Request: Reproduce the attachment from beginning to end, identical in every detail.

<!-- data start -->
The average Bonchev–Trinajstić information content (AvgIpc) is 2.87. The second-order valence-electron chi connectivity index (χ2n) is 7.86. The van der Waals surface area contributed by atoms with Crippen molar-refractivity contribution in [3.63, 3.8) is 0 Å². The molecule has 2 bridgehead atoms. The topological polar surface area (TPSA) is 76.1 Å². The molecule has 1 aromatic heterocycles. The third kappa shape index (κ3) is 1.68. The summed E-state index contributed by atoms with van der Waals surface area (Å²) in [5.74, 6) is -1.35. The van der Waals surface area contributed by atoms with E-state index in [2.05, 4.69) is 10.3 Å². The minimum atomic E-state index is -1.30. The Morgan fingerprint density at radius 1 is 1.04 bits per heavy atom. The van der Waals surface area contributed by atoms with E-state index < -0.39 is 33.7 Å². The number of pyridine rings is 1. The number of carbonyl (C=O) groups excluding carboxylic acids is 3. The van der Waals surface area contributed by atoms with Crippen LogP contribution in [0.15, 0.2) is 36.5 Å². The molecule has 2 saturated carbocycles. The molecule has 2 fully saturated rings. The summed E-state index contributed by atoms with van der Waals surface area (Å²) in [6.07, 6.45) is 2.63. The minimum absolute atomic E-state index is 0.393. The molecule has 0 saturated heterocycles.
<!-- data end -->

The average Bonchev–Trinajstić information content (AvgIpc) is 2.87. The second-order valence-electron chi connectivity index (χ2n) is 7.86. The van der Waals surface area contributed by atoms with Crippen molar-refractivity contribution in [3.63, 3.8) is 0 Å². The molecule has 2 bridgehead atoms. The topological polar surface area (TPSA) is 76.1 Å². The molecule has 1 aromatic heterocycles. The third kappa shape index (κ3) is 1.68. The summed E-state index contributed by atoms with van der Waals surface area (Å²) in [5.74, 6) is -1.35. The van der Waals surface area contributed by atoms with E-state index in [2.05, 4.69) is 10.3 Å². The minimum atomic E-state index is -1.30. The Morgan fingerprint density at radius 1 is 1.04 bits per heavy atom. The van der Waals surface area contributed by atoms with E-state index < -0.39 is 33.7 Å². The number of pyridine rings is 1. The number of carbonyl (C=O) groups excluding carboxylic acids is 3. The van der Waals surface area contributed by atoms with Crippen LogP contribution in [0.15, 0.2) is 36.5 Å². The molecule has 2 saturated carbocycles. The molecule has 2 fully saturated rings. The summed E-state index contributed by atoms with van der Waals surface area (Å²) in [6.07, 6.45) is 2.63. The minimum absolute atomic E-state index is 0.393. The molecule has 0 saturated heterocycles.